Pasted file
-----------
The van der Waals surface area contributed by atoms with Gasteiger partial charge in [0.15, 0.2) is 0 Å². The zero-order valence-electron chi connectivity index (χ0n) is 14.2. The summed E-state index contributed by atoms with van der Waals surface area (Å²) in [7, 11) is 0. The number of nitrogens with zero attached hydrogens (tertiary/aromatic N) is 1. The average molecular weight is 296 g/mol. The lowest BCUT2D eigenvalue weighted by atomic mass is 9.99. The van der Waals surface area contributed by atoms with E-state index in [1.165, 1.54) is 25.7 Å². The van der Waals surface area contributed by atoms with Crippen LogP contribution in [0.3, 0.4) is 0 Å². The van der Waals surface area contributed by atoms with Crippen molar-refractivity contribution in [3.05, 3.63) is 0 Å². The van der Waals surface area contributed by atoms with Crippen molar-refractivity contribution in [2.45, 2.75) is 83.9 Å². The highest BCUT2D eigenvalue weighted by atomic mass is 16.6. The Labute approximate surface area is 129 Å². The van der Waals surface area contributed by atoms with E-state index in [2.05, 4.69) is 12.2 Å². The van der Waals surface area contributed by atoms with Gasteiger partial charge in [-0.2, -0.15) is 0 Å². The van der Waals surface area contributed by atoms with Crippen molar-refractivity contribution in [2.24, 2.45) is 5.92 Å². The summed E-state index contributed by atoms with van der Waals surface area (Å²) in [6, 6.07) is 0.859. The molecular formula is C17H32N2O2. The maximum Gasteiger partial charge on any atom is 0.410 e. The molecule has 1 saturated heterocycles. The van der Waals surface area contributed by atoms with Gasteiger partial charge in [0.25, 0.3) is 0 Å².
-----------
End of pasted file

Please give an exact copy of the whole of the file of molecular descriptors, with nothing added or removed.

The van der Waals surface area contributed by atoms with Gasteiger partial charge in [0.15, 0.2) is 0 Å². The zero-order valence-electron chi connectivity index (χ0n) is 14.2. The summed E-state index contributed by atoms with van der Waals surface area (Å²) in [7, 11) is 0. The number of nitrogens with zero attached hydrogens (tertiary/aromatic N) is 1. The average molecular weight is 296 g/mol. The lowest BCUT2D eigenvalue weighted by atomic mass is 9.99. The van der Waals surface area contributed by atoms with E-state index in [1.165, 1.54) is 25.7 Å². The van der Waals surface area contributed by atoms with Crippen LogP contribution in [0.3, 0.4) is 0 Å². The van der Waals surface area contributed by atoms with Crippen molar-refractivity contribution in [3.05, 3.63) is 0 Å². The van der Waals surface area contributed by atoms with Crippen molar-refractivity contribution in [2.45, 2.75) is 83.9 Å². The highest BCUT2D eigenvalue weighted by atomic mass is 16.6. The Labute approximate surface area is 129 Å². The van der Waals surface area contributed by atoms with E-state index in [2.05, 4.69) is 12.2 Å². The van der Waals surface area contributed by atoms with Gasteiger partial charge in [-0.2, -0.15) is 0 Å². The van der Waals surface area contributed by atoms with Crippen molar-refractivity contribution in [2.24, 2.45) is 5.92 Å². The summed E-state index contributed by atoms with van der Waals surface area (Å²) in [6, 6.07) is 0.859. The molecular formula is C17H32N2O2. The maximum Gasteiger partial charge on any atom is 0.410 e. The molecule has 1 saturated heterocycles. The van der Waals surface area contributed by atoms with Gasteiger partial charge in [0.25, 0.3) is 0 Å².